Dad loves his beers more than you, but would he love being trapped inside of a giant beer bottle? A giant beer bottle that's being drunk by a giant You? Probably not. Probably he would hate being sloshed around in your giant guts and being attacked by the creatures that live in your belly. Maybe one of them would take pity on the human and drag him back to the village and tend to the wounds he sustained from your stomach acids. Then he would have to live in the town and get a job where he drives a truck down to the butt hole and dumps the village's trash into a pile that gets turned into poop.

I think every kid discovers ants as a reasonable substitute for actual tiny humans to lord over. You dig up your backyard with just your hands, capturing dozens of workers at a time and occasionally finding valuable pockets of pupae and drones. You fill a baking pan with dirt for them to live in, and decorate their new home with geodes and plastic army men and a flag you make out of notebook paper. You smile down upon your kingdom and are proud of what you've created. On the first day God made Ant-topia, and God saw that it was good.

On the second day you get home from school and find the ungrateful little shits have fled your kingdom in droves, and are currently carrying the last few pupae back to their neglectful mother Queen. So you fling the baking pan across the yard and send the fuckers flying. Well, the Garden of Eden was a failure too. So you re-build. A bigger container -- your dead cat's litter box -- and a plan. You line the bottom with gravel and pile dirt high in the center. You place a couple Little Debbie Honey Buns on top of the dirt and grab just a few workers and drop them in.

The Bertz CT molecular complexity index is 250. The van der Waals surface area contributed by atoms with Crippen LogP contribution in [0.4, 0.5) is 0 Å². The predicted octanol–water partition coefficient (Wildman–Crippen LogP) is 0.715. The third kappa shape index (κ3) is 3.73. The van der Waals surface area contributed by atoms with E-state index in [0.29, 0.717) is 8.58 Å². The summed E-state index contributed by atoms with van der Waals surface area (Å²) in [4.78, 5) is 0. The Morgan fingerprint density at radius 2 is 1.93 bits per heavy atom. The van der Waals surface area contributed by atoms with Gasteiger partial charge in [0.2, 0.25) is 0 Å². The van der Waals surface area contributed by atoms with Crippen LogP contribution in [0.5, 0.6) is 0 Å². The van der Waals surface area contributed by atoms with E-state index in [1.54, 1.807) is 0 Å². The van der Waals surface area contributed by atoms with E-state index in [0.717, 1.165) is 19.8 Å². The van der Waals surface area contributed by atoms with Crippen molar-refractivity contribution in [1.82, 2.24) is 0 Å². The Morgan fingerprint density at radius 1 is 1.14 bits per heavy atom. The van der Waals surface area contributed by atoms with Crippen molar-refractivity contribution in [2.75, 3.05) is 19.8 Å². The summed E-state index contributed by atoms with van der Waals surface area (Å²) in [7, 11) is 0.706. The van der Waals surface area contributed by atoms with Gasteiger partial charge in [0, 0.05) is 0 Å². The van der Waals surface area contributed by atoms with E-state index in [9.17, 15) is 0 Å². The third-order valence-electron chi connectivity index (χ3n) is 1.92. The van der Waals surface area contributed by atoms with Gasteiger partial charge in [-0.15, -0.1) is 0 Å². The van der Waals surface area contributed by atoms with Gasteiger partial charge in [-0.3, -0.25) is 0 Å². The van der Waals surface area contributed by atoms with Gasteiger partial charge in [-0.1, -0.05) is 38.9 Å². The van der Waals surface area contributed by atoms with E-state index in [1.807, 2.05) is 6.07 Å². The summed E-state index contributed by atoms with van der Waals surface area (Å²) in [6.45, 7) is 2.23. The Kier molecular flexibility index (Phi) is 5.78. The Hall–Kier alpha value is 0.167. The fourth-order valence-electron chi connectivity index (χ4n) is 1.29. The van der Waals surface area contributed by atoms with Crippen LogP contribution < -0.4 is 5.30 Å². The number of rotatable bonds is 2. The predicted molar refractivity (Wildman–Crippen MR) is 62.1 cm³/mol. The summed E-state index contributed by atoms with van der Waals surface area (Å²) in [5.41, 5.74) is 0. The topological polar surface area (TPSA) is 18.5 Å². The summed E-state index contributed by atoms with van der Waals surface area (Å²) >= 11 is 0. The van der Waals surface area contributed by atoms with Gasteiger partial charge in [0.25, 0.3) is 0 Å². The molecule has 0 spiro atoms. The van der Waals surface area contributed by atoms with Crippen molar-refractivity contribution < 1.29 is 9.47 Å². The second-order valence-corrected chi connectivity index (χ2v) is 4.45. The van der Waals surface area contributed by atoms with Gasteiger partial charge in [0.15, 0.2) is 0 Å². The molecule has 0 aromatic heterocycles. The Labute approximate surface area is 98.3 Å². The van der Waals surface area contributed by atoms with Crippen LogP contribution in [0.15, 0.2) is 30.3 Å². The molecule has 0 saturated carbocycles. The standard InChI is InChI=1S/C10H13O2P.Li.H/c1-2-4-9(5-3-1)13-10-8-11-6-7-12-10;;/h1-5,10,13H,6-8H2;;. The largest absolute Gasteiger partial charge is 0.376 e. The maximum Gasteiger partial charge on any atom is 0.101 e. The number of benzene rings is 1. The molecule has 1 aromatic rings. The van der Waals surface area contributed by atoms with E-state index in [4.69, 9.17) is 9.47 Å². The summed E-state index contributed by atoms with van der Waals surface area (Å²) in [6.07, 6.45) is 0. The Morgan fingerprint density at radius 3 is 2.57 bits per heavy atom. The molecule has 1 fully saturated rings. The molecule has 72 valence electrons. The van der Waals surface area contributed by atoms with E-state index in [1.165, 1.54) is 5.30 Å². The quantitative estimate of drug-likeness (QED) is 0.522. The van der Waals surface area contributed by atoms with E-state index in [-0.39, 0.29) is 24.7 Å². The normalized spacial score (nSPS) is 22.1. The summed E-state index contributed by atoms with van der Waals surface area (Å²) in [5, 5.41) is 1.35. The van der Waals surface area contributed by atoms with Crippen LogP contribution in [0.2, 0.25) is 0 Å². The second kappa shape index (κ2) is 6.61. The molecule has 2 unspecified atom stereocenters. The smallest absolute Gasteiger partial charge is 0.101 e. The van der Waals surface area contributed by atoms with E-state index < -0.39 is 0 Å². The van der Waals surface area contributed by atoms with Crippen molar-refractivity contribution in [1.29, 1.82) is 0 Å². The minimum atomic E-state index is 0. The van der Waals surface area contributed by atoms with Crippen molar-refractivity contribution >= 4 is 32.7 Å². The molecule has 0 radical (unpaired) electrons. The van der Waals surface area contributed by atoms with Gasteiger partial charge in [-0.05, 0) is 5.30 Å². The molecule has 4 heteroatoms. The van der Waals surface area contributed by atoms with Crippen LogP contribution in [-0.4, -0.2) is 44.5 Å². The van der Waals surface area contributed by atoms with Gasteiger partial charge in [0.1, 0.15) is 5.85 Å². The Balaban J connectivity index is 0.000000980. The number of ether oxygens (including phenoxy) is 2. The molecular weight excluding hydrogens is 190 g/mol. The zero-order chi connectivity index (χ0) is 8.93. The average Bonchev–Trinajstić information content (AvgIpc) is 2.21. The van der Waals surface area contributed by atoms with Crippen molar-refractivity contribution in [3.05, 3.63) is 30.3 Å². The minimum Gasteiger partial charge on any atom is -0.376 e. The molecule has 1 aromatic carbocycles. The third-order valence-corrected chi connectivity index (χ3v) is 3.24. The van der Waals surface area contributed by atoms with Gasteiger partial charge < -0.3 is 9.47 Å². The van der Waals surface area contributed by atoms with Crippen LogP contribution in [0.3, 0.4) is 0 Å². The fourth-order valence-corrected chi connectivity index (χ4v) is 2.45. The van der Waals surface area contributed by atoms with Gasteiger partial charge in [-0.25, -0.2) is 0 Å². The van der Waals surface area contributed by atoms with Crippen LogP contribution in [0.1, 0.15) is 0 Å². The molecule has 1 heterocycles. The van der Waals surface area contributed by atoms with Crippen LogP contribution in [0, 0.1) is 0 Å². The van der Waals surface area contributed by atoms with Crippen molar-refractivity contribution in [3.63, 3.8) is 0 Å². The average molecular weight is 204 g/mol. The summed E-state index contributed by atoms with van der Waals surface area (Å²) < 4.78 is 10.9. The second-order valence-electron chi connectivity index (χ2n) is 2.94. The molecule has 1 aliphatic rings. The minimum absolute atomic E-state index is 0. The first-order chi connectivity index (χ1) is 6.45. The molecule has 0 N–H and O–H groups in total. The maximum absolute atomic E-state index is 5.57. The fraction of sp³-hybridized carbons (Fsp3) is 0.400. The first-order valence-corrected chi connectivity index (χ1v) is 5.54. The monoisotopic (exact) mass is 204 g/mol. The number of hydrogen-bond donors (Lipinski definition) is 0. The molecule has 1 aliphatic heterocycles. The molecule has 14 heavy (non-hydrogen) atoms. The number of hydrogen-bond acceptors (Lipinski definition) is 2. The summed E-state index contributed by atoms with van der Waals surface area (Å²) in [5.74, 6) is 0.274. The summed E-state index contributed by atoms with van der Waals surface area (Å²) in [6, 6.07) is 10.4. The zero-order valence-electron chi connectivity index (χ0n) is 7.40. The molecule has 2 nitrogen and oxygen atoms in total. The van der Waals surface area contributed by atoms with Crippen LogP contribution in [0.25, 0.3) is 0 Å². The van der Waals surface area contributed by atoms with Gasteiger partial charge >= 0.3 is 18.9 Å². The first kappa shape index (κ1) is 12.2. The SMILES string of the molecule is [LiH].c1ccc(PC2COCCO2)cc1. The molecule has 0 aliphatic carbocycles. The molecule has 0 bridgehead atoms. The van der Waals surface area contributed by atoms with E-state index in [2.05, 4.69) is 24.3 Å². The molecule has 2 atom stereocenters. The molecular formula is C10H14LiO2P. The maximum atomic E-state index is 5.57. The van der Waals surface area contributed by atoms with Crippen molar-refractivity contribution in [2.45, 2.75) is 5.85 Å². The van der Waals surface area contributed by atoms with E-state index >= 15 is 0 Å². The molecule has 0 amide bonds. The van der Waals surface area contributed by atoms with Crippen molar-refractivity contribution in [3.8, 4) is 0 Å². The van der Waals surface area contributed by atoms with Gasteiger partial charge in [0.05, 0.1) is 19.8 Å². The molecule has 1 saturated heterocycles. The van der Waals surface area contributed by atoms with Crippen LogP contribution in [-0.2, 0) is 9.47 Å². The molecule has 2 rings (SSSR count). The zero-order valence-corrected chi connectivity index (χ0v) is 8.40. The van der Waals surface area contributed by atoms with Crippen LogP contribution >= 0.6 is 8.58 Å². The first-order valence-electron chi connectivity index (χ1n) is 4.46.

Meanwhile, Mom is starting to complain. There's holes all over the backyard, her baking pan is missing, and ants are in the house. At night when you take a bath you discover a few stowaways have clung to your body and they float on the surface of the water, dog-paddling. It gives you an idea.

The next day there's a bunch of ants in the little box breaking up the Honey Buns and you pat the dirt down tight around them, creating a gap running around the container. You come back with a gallon of water and slowly pour it. An island nation of cast-offs. Paradise. Ant-lantis. You watch for hours as the workers slowly piece together what's happened. At dusk their tiny dark movements blend into the dirt and dance in your vision like a black flame. A hallucination. You can almost hear them.

The next day you hurry to the backyard and see the litter box empty against the fence. Wet clumps of mud pocked with dead ants and Honey Bun crumbs sit all around it. You tear into the house screaming murder. Mom, what have you done? It's an Ant-pocalypse. Over and over you've been shown to be powerless. Someday you'll come to terms with it. For now, you take a jug of bleach and dump it all over the spot with the pupae and drones. Mom wants the ants gone, fine. I'll do it my way.

When the Queen dies the remaining colony begins a funeral procession out of your yard and down the street. They're going to find a new home. You've never seen so many of them and in such a neat line, about the width of a pencil. For fun you drop a grasshopper and few roly polies on the line and watch them get quickly taken down and swept along like twigs in a river.  They were never yours in the first place, just part of the world. A world you can't control.

When God retreats and allows his stubborn creations to live for themselves, what's left for him? What is power un-exercised? Does he simply cease to exist? Or does he occupy himself with the fantasy that things could have gone another way? I don't believe in God, but I do believe in powerlessness. When the day-dream of control vanishes and you find yourself trapped in real life, it's something you can truly rely upon. Not just for yourself, but your parents and bugs and dirt and everything and all of us. Powerless. Start there and you can do anything.